At the basement level I found recreations of a one room school house, an early printer shop, an unmarked linotype (my grandfather Reilley was a union linotype operator), plus science exhibits about radar, tornadoes, and designing for people with disabilities.

The Black Horse, a micro-brewery, and Front Page Deli are two of the main downtown eating establishments.

I purchased a local paper (The Leaf-Chronicle) from the corner vending machine next to the Black Horse. One of the front page stories (Chicks 'not ready to make nice,' but return to country, by John Gerome, AP, March 25, 2006) was about the Dixie Chicks making a come back. I agree with their analysis: country music has pretty much lost its moral compass. You can see this in and around Nashville: the genre has forgotten its roots and become a vehicle for glamorizing the excessive lifestyles of its rich and famous.

But is rock and roll any better these days?

Alexia and I joined a small worship group on Sunday, in a beautiful old house on the outskirts of town, built before the Civil War.

I purchased a matted photograph of the Montreal Expo '67 dome from the local art co-op near the deli.

Saturday, March 25, 2006

Temple to Athena

John, Alexia and Dawn in Nashville
(photo by K. Urner)

Whereas neocons have misleadingly indulged in the mythology that Europeans are from Venus, Americans from Mars, in truth American culture is more informed by Athena, the goddess of wisdom and defense.

For example, here in Music City, we have the Parthenon, much loved and well maintained by the natives, with many ties at the museum level to the original Parthenon in Athens, Greece.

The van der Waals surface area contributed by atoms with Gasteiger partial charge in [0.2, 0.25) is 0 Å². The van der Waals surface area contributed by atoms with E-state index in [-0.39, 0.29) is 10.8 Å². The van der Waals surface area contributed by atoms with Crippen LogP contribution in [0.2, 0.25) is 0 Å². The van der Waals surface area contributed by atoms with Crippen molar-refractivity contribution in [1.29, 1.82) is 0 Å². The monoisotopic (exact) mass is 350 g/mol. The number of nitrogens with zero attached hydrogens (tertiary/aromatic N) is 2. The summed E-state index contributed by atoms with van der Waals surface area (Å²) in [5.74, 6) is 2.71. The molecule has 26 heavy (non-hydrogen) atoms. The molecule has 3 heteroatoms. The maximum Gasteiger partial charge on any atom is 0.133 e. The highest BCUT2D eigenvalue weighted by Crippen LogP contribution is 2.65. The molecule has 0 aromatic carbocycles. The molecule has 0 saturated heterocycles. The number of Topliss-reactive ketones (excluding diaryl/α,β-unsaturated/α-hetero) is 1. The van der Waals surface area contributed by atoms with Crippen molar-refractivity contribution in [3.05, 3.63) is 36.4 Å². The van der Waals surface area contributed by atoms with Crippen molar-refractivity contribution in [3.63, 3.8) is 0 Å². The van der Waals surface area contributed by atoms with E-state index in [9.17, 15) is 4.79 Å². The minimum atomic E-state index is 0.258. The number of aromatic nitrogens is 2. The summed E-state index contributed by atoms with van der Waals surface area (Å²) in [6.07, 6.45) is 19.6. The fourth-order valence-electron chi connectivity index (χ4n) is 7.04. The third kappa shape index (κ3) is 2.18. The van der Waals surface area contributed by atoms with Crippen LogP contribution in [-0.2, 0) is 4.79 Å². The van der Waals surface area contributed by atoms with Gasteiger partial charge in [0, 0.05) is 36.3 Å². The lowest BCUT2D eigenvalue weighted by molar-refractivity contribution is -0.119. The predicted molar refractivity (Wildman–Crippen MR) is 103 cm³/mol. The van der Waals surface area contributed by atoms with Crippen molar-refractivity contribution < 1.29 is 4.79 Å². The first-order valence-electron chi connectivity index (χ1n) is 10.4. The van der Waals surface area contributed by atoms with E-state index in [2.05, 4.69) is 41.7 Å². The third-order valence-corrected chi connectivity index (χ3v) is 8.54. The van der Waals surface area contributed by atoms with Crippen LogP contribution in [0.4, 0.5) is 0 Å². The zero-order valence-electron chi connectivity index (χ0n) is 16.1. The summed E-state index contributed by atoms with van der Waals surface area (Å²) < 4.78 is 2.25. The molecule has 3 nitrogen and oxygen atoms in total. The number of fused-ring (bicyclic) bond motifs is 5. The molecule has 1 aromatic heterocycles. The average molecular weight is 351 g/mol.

Athena in the Parthenon, Nashville, Tennessee
(photo by K. Urner)

Wednesday, March 22, 2006

Wanderers 2006.3.21

Last night we were treated to some cosmic-scale modeling by Bob McGown, recently returned from Namibia, where he was overseeing a small observatory. He mentioned his encounters with giant spiders and hyenas only briefly, as he's giving his Africa talk later, to a different group.

He had our universe divided into five epochs, of which we were in the second or third. The age of black holes was still to come. The conditions for biological life might not be so favorable then. Perhaps machine life would take our place?

Bob's focus was emergence (synergy) and its centrality in evolutionary scenarios (analogies to fractals). Allen wondered if "emergence" was just another pinhead jargon, while Rick pointed out that at least reductionists still try to anticipate our future (something we need to keep working at), whereas players suckering for "emergence" might give up trying to see into any kind of crystal ball at all -- a kind of defeatism. Bob, to his credit, clearly had his crystal ball out, and was trying to look farther ahead than most of us ever dare.

For my part, I expressed some doubt that the early 21st century would be remembered for its cosmology, given its poor benchmark scores on such simple matters as feeding people and providing them with shelter, instead of blowing them to bits. Why take a dysfunctional civilization's science so seriously? Our thinking is obviously quite warped ("we are devo"). Well, we know a lot about killing I suppose. Some reputation.